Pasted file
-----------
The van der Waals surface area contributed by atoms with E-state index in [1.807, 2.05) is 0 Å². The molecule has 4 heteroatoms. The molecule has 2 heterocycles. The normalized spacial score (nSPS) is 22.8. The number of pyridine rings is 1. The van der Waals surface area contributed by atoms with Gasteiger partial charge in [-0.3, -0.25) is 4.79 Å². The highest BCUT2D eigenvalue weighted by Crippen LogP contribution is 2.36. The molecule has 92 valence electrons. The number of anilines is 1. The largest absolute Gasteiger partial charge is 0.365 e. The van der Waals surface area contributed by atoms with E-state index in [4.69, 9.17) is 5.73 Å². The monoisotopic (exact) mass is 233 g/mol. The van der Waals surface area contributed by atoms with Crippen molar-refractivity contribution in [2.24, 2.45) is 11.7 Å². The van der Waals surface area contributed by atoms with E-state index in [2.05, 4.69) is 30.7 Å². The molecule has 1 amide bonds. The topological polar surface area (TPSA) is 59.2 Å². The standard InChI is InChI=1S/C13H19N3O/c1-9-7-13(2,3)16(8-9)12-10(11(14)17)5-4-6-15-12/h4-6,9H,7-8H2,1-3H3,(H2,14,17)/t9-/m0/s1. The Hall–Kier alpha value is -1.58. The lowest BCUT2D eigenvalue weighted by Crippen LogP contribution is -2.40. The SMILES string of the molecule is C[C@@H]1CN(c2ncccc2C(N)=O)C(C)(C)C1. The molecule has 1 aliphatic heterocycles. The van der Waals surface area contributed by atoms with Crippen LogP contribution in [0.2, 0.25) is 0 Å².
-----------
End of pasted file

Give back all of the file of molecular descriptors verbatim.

The van der Waals surface area contributed by atoms with E-state index in [1.807, 2.05) is 0 Å². The molecule has 4 heteroatoms. The molecule has 2 heterocycles. The normalized spacial score (nSPS) is 22.8. The number of pyridine rings is 1. The van der Waals surface area contributed by atoms with Gasteiger partial charge in [-0.3, -0.25) is 4.79 Å². The highest BCUT2D eigenvalue weighted by Crippen LogP contribution is 2.36. The molecule has 92 valence electrons. The number of anilines is 1. The largest absolute Gasteiger partial charge is 0.365 e. The van der Waals surface area contributed by atoms with E-state index in [4.69, 9.17) is 5.73 Å². The monoisotopic (exact) mass is 233 g/mol. The van der Waals surface area contributed by atoms with Crippen molar-refractivity contribution in [2.24, 2.45) is 11.7 Å². The van der Waals surface area contributed by atoms with E-state index in [2.05, 4.69) is 30.7 Å². The molecule has 1 amide bonds. The topological polar surface area (TPSA) is 59.2 Å². The standard InChI is InChI=1S/C13H19N3O/c1-9-7-13(2,3)16(8-9)12-10(11(14)17)5-4-6-15-12/h4-6,9H,7-8H2,1-3H3,(H2,14,17)/t9-/m0/s1. The Hall–Kier alpha value is -1.58. The lowest BCUT2D eigenvalue weighted by Crippen LogP contribution is -2.40. The SMILES string of the molecule is C[C@@H]1CN(c2ncccc2C(N)=O)C(C)(C)C1. The molecule has 1 aliphatic heterocycles. The van der Waals surface area contributed by atoms with Crippen LogP contribution in [0.2, 0.25) is 0 Å².